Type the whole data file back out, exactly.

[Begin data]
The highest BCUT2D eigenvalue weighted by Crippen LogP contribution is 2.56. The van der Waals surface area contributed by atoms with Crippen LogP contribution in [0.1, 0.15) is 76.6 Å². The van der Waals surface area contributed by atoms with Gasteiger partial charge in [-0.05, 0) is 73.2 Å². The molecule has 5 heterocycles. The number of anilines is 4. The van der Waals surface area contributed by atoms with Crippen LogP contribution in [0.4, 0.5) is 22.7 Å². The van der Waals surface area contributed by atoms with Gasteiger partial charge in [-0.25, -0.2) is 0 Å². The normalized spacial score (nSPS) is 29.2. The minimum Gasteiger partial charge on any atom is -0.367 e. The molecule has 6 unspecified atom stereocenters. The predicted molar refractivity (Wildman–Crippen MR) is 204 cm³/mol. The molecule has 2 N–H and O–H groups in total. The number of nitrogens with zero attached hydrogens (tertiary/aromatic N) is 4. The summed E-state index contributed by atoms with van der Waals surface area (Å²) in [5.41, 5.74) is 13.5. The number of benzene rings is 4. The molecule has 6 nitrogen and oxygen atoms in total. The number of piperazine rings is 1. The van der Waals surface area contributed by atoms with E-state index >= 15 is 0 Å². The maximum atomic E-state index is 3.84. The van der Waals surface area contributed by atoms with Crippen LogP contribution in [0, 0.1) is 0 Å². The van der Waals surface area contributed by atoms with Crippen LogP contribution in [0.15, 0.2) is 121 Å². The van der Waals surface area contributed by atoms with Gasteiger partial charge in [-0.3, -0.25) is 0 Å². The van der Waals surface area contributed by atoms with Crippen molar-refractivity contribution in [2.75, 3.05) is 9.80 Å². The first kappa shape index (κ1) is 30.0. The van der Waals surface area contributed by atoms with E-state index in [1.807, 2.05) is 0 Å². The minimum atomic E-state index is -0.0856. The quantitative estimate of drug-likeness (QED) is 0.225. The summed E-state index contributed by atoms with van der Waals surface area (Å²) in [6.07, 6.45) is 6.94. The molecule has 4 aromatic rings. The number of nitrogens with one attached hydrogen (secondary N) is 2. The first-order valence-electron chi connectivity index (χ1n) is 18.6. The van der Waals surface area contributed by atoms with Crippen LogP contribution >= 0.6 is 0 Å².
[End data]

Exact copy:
The highest BCUT2D eigenvalue weighted by Crippen LogP contribution is 2.56. The van der Waals surface area contributed by atoms with Crippen LogP contribution in [0.1, 0.15) is 76.6 Å². The van der Waals surface area contributed by atoms with Gasteiger partial charge in [-0.05, 0) is 73.2 Å². The molecule has 5 heterocycles. The number of anilines is 4. The van der Waals surface area contributed by atoms with Crippen LogP contribution in [0.4, 0.5) is 22.7 Å². The van der Waals surface area contributed by atoms with Gasteiger partial charge in [-0.25, -0.2) is 0 Å². The normalized spacial score (nSPS) is 29.2. The minimum Gasteiger partial charge on any atom is -0.367 e. The molecule has 6 unspecified atom stereocenters. The predicted molar refractivity (Wildman–Crippen MR) is 204 cm³/mol. The molecule has 2 N–H and O–H groups in total. The number of nitrogens with zero attached hydrogens (tertiary/aromatic N) is 4. The summed E-state index contributed by atoms with van der Waals surface area (Å²) in [5.41, 5.74) is 13.5. The number of benzene rings is 4. The molecule has 6 nitrogen and oxygen atoms in total. The number of piperazine rings is 1. The van der Waals surface area contributed by atoms with E-state index >= 15 is 0 Å². The maximum atomic E-state index is 3.84. The van der Waals surface area contributed by atoms with Crippen LogP contribution in [0, 0.1) is 0 Å². The van der Waals surface area contributed by atoms with Crippen LogP contribution in [0.15, 0.2) is 121 Å². The van der Waals surface area contributed by atoms with Gasteiger partial charge in [-0.3, -0.25) is 0 Å². The van der Waals surface area contributed by atoms with Crippen molar-refractivity contribution in [2.75, 3.05) is 9.80 Å². The first kappa shape index (κ1) is 30.0. The van der Waals surface area contributed by atoms with E-state index in [1.807, 2.05) is 0 Å². The minimum atomic E-state index is -0.0856. The quantitative estimate of drug-likeness (QED) is 0.225. The summed E-state index contributed by atoms with van der Waals surface area (Å²) in [6.07, 6.45) is 6.94. The molecule has 4 aromatic rings. The number of nitrogens with one attached hydrogen (secondary N) is 2. The first-order valence-electron chi connectivity index (χ1n) is 18.6. The van der Waals surface area contributed by atoms with Crippen LogP contribution >= 0.6 is 0 Å².